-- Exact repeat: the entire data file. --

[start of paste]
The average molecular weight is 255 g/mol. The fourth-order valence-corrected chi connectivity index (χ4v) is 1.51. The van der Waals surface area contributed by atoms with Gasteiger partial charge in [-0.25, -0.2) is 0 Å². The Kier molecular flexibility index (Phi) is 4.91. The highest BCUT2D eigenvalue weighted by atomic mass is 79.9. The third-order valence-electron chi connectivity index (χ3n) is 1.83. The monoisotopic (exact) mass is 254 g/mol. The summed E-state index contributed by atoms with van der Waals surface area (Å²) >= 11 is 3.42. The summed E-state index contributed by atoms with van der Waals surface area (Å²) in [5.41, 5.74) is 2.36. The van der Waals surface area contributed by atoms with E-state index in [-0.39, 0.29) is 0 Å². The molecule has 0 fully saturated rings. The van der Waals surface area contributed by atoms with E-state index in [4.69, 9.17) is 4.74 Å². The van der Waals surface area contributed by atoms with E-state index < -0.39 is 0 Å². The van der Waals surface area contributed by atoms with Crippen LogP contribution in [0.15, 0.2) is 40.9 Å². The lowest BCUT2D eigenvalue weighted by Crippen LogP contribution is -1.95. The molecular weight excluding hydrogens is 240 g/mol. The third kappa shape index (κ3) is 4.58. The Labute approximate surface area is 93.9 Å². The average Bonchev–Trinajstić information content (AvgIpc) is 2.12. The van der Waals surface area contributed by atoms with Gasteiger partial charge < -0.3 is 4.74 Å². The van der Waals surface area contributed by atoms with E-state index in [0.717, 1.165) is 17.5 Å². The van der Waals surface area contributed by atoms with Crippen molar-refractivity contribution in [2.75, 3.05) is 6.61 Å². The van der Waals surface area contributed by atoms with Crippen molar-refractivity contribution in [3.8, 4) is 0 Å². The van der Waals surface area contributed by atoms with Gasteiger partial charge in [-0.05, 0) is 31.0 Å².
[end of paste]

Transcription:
The average molecular weight is 255 g/mol. The fourth-order valence-corrected chi connectivity index (χ4v) is 1.51. The van der Waals surface area contributed by atoms with Gasteiger partial charge in [-0.25, -0.2) is 0 Å². The Kier molecular flexibility index (Phi) is 4.91. The highest BCUT2D eigenvalue weighted by atomic mass is 79.9. The third-order valence-electron chi connectivity index (χ3n) is 1.83. The monoisotopic (exact) mass is 254 g/mol. The summed E-state index contributed by atoms with van der Waals surface area (Å²) >= 11 is 3.42. The summed E-state index contributed by atoms with van der Waals surface area (Å²) in [5.41, 5.74) is 2.36. The van der Waals surface area contributed by atoms with E-state index in [-0.39, 0.29) is 0 Å². The molecule has 0 fully saturated rings. The van der Waals surface area contributed by atoms with E-state index in [4.69, 9.17) is 4.74 Å². The van der Waals surface area contributed by atoms with E-state index < -0.39 is 0 Å². The van der Waals surface area contributed by atoms with Crippen LogP contribution in [0.15, 0.2) is 40.9 Å². The lowest BCUT2D eigenvalue weighted by Crippen LogP contribution is -1.95. The molecular weight excluding hydrogens is 240 g/mol. The third kappa shape index (κ3) is 4.58. The Labute approximate surface area is 93.9 Å². The average Bonchev–Trinajstić information content (AvgIpc) is 2.12. The van der Waals surface area contributed by atoms with Gasteiger partial charge < -0.3 is 4.74 Å². The van der Waals surface area contributed by atoms with E-state index in [0.717, 1.165) is 17.5 Å². The van der Waals surface area contributed by atoms with Crippen molar-refractivity contribution in [2.75, 3.05) is 6.61 Å². The van der Waals surface area contributed by atoms with Crippen molar-refractivity contribution in [3.8, 4) is 0 Å². The van der Waals surface area contributed by atoms with Gasteiger partial charge in [-0.05, 0) is 31.0 Å².